Driving his perennial black Ambassador, and eschewing drivers, Laxman would turn up the first among his senior editorial colleagues at the office around 8.30 am.

He was then ensconced with all the day's newspapers before attending the morning conference at 10 am, presided over by such stalwarts as Frank Moraes, S Nanporia and Sham Lal.

He would then remain incommunicado, turning down the opportunity to eat at the executives' lunch room in favour of his own, frugal vegetarian repast.

By mid-afternoon, in those days before faxes and e-mail, he had to finish by mid-afternoon the three-column illustration three times a week, and possibly a fourth on Sunday, which had several small cartoons encompassed in one. In addition, he had to send his weekday pocket cartoon, all of which had to be airlifted to Delhi to catch the next morning edition.

After that, and precisely at a time when assistant editors were battling with their ponderous editorials, he was in a playful mood and would visit each of his senior colleagues, anxious to gossip and crack jokes.

His contemporaries would have to humour him, for fear of offending the great man, but it was often at the cost of their prose in the 300-word edits which had to run the gauntlet of the editor that afternoon.

He had nicknames for senior colleagues and, when I rejoined the ToI as its resident editor in the late 1980s, I lived in dread of what mine was, but never found out.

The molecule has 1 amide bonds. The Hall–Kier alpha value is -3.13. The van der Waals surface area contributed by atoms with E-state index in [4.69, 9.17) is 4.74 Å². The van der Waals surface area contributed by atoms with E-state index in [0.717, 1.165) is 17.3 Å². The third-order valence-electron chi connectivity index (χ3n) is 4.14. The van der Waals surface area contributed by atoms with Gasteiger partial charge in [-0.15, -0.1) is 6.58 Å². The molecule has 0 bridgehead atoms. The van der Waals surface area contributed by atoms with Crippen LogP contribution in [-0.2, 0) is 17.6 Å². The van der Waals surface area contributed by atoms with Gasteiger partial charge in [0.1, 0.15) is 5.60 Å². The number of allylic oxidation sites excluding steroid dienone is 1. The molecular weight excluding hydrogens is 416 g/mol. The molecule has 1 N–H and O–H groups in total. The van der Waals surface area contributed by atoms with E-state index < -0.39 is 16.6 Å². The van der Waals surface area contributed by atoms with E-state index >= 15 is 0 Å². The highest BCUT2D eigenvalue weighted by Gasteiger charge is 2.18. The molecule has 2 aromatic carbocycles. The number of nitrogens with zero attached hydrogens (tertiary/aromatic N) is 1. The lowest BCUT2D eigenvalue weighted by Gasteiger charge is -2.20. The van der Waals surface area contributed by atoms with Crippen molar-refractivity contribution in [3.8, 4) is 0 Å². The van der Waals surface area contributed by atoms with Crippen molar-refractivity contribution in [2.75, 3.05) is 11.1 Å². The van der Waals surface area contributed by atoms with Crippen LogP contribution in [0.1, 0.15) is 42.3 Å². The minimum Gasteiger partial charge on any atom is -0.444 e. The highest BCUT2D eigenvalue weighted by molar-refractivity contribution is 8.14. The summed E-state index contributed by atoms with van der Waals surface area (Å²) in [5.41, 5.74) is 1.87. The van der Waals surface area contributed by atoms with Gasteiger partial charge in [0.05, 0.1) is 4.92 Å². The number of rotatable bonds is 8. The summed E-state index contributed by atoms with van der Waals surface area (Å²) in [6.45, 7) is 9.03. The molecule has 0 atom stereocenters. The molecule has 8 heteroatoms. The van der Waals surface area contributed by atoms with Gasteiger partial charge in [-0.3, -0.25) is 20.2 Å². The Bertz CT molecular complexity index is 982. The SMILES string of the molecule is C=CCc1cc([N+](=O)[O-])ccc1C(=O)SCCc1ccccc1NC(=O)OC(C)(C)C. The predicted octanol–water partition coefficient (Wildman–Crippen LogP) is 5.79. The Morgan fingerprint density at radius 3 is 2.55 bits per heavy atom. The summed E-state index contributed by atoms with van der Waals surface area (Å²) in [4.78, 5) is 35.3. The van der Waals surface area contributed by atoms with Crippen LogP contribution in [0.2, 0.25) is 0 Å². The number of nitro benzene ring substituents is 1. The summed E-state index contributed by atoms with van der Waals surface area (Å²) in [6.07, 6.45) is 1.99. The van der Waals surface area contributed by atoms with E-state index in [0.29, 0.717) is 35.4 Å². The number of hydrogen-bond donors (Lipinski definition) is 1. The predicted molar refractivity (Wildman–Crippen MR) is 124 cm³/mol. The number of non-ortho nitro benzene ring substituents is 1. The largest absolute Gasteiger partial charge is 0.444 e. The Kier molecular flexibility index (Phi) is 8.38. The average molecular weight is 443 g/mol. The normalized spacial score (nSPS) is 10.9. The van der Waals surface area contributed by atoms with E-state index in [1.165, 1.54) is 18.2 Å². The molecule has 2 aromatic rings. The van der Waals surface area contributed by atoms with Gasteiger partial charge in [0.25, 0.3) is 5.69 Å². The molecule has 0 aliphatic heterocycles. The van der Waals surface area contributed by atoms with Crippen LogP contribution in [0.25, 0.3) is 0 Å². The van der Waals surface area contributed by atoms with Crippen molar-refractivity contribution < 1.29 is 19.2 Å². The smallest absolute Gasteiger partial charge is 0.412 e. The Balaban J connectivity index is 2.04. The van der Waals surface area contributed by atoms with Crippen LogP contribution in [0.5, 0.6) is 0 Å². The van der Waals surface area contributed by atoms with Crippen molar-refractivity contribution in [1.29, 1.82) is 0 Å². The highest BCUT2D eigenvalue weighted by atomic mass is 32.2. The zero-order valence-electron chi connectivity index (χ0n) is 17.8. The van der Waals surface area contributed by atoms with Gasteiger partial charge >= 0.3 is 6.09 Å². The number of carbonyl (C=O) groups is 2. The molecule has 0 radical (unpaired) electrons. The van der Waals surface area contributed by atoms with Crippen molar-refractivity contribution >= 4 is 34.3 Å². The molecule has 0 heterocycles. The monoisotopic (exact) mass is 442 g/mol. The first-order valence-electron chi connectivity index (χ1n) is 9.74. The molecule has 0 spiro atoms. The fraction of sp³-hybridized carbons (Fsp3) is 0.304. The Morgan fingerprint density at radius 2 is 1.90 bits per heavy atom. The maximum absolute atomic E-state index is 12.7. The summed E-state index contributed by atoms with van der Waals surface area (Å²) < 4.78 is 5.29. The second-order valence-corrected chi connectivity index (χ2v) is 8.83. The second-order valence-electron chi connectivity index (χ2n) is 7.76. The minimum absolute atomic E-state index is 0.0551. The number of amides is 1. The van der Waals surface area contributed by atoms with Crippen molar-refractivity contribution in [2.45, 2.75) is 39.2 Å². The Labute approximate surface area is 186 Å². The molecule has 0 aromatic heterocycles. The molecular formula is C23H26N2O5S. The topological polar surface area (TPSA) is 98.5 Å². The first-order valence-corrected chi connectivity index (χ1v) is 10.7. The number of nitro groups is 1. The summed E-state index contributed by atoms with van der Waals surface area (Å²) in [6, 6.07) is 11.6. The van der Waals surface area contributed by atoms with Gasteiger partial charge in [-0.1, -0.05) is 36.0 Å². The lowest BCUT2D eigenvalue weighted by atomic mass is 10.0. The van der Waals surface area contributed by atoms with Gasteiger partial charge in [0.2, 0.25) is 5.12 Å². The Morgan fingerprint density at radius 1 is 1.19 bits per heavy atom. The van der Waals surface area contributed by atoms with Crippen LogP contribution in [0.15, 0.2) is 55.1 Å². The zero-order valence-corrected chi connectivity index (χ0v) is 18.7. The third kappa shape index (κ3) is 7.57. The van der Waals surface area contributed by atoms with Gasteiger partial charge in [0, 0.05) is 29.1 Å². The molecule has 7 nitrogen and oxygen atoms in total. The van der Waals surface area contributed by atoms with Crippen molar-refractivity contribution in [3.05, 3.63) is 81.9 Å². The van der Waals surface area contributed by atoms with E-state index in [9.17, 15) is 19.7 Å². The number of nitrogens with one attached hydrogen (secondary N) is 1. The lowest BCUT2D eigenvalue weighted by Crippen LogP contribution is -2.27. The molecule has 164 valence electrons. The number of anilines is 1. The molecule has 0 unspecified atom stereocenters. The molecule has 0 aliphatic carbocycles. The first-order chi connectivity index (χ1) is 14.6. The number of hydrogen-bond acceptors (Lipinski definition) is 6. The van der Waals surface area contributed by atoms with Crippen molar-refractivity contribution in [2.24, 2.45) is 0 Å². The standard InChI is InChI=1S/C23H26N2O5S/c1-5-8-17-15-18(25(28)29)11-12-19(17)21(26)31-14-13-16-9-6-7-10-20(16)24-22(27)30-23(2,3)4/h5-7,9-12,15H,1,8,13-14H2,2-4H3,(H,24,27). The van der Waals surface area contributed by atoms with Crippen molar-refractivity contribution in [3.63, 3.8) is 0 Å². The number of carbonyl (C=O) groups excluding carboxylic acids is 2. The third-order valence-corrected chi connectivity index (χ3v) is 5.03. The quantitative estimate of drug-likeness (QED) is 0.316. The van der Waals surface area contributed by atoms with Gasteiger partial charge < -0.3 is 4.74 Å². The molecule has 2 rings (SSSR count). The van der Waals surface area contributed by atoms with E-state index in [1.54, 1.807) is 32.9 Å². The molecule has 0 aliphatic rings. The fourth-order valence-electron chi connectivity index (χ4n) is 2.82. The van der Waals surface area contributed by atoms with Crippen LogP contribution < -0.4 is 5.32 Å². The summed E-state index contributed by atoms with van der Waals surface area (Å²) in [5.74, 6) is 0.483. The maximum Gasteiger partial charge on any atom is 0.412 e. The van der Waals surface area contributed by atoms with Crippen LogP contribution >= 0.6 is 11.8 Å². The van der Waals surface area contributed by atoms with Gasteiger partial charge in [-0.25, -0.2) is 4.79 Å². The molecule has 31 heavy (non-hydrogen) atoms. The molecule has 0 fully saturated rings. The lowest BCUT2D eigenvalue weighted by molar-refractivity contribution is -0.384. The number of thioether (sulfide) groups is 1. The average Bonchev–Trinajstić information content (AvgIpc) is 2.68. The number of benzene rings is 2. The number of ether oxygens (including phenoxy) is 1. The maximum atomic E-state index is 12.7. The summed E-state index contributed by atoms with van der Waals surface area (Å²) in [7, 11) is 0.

Laxman, for all his greatness, was a very private person and intolerant of other cartoonists, none of whom he encouraged to draw in his paper. Mario Miranda was a colleague, though more of an illustrator than cartoonist, in the Illustrated Weekly.

Though Mario lacked political sense, he was barred from gracing the daily newspaper even on social issues. He had to graduate to the Economic Times for his gentle daily pocket take on suited and booted portly executives and their sexy secretaries.

As junior assistant editors in the 1970s, we would often play a prank on Laxman by praising one of Abu's cartoons in the Indian Express. His face would cloud over with disagreement. Abu Abraham began his career as a journalist with the fearless Bombay Chronicle and later reinvented himself as a cartoonist in Shankar's Weekly before going to London where he worked with The Observer and Guardian and returned to draw for the Indian Express in the late 1960s.

Laxman also illustrated magazines and even books, including travelogues profusely. He was a workaholic. With an unerring sense of fusion, he illustrated his brother R K Narayan's stories in the Illustrated Weekly. His commercial work was also equally productive, including the loveable character, the unkempt boy Gattu, for Asian Paints.

Laxman will be remembered for years to come as the person whom everybody turned to the first thing in the morning and drew a smile, however depressing the situation. It will be impossible to replace him, though newspapers seem to have dropped cartoons for the most part, and certainly on the front page.

Darryl D'Monte worked as an assistant editor at The Times of India from 1969 to 1979 and then as resident editor in Mumbai from 1988 to 1994.

Darryl D'Monte, for Rediff.com